meatless meatballs roasted porcini with gremolata gluten-free chocolate chip cookies venison with morel sauce

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archive for September 2006

three and three

Thursday, September 14th, 2006

Jeremy turned 33 today. Happy Birthday, love! I picked up some goodies from Whole Paycheck and whipped up a simple dinner tonight per the Birthday Boy’s request.

I made spicy tuna handrolls, maguro sashimi, pan seared scallops with saffron beurre blanc, and for dessert – tiramisu. A sampling of the flurry of activities:

lovely hunk of tuna (maguro), pan searing the scallops

mix the mascarpone filling, layer the tiramisu

**Jump for more butter**

hillbilly story

Thursday, September 14th, 2006

Kell and I have been discussing seafood of late. We are both seafood WHORES. But what’s so exciting is to explore what the other side of the globe likes to nosh on from the sea. Those yabbies are beautiful, and I was delighted to learn that Kell used to fish for yabbies as a kid. Because I too was a seafaring huntress in my youth…

If you live on or near the Chesapeake Bay, you have probably heard of the famed Chesapeake Bay blue crab. There is a joke (I guess it isn’t really a joke because it is true) that people who crab on the Maryland side use bull lips for bait, and people who crab on the Virginia side use chicken necks. Someone told me this in junior high and guffawed while I stood there with brow furrowed and wheels turning… I used chicken necks.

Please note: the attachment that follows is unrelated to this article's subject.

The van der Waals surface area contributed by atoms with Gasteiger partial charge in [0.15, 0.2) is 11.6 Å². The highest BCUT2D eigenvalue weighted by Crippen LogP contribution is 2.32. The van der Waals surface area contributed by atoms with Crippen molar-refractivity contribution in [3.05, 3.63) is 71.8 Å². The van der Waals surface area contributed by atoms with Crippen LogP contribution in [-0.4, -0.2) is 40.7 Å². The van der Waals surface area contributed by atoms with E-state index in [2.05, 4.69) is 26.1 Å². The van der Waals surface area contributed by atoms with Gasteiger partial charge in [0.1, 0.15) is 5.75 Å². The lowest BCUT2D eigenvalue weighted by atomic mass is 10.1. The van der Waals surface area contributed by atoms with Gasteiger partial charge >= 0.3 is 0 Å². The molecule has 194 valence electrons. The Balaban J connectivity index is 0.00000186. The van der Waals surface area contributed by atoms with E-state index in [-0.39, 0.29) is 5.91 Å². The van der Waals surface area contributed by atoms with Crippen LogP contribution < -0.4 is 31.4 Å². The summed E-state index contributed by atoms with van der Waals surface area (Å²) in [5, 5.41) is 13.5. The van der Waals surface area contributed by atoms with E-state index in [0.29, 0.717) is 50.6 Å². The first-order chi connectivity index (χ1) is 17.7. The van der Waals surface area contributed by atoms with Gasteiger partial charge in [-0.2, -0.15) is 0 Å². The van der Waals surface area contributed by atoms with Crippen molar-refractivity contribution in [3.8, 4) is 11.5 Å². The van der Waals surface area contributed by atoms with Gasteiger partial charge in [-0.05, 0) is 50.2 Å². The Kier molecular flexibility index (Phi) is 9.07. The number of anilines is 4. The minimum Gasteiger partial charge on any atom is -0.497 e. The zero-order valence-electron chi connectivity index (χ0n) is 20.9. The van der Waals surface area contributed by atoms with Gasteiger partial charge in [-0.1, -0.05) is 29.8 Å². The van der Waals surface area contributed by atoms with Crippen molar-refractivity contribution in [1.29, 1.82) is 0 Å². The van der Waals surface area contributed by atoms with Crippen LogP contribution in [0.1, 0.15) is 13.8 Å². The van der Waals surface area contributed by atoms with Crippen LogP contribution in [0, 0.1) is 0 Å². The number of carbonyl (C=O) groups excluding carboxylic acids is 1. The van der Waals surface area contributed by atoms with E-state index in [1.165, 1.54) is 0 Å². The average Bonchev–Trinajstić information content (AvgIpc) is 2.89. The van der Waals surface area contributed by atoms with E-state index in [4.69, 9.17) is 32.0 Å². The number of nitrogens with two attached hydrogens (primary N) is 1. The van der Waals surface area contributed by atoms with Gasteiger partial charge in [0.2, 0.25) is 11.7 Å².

It’s remarkably primitive, yet effective. Tie a string around a raw chicken neck. In a pinch, you can grab some piece of dirty old string stuck on the pier from a previous crabber – as long as it doesn’t break. Chuck the chicken neck into the water while holding on to the other end of the string. Wait. Sometimes you wait for the string to wander in a direction counter to the current, other times when the gettin’ is good, you just slowly begin pulling the string in. As the chicken neck rises, there will usually be a crab clinging to it, eating, moving its happy mouth parts to suck in the treat. Typically you don’t want the crab to be scared away before you scoop it up with a net. I have memories of the hungrier and bolder crabs who clung to the chicken as you dangled it in the air because you forgot a net that day. Drop crab in bucket – resume crabbing.

For the more invested crabber kids, we tied our strings to the pilings along the dock, and monitored as many as 5 strings. A good way to keep you off the streets.

My father who is far more industrious than the average crazy person, purchased a crab pot – or a cage. Leave it for a few days and come back to harvest the crabs. One time we hauled it up and had caught two eels (well – not really caught, they slithered out easily enough). Another time we had caught a giant mud cat and my dad took great pains to release it without harm.

I still think the manual version of crabbing is a great activity.


Monday, September 4th, 2006

Feels like fall and I welcome it! Evenings down near freezing and daytime highs around 60-70. I like making large pots of soup or stews that last for several days. Today I finally made myself cook up a batch of beef stew. What I love about beef stew is that you use the cheap cuts of meat and slow cook them until they are falling apart. Cheap cuts like chuck or rump are tough, but have the best flavor and are ideal for slow cooking. The tender cuts like tenderloin or ribeye are far better for dry heat – great texture, but not the best in flavor per se.

start with fresh ingredients

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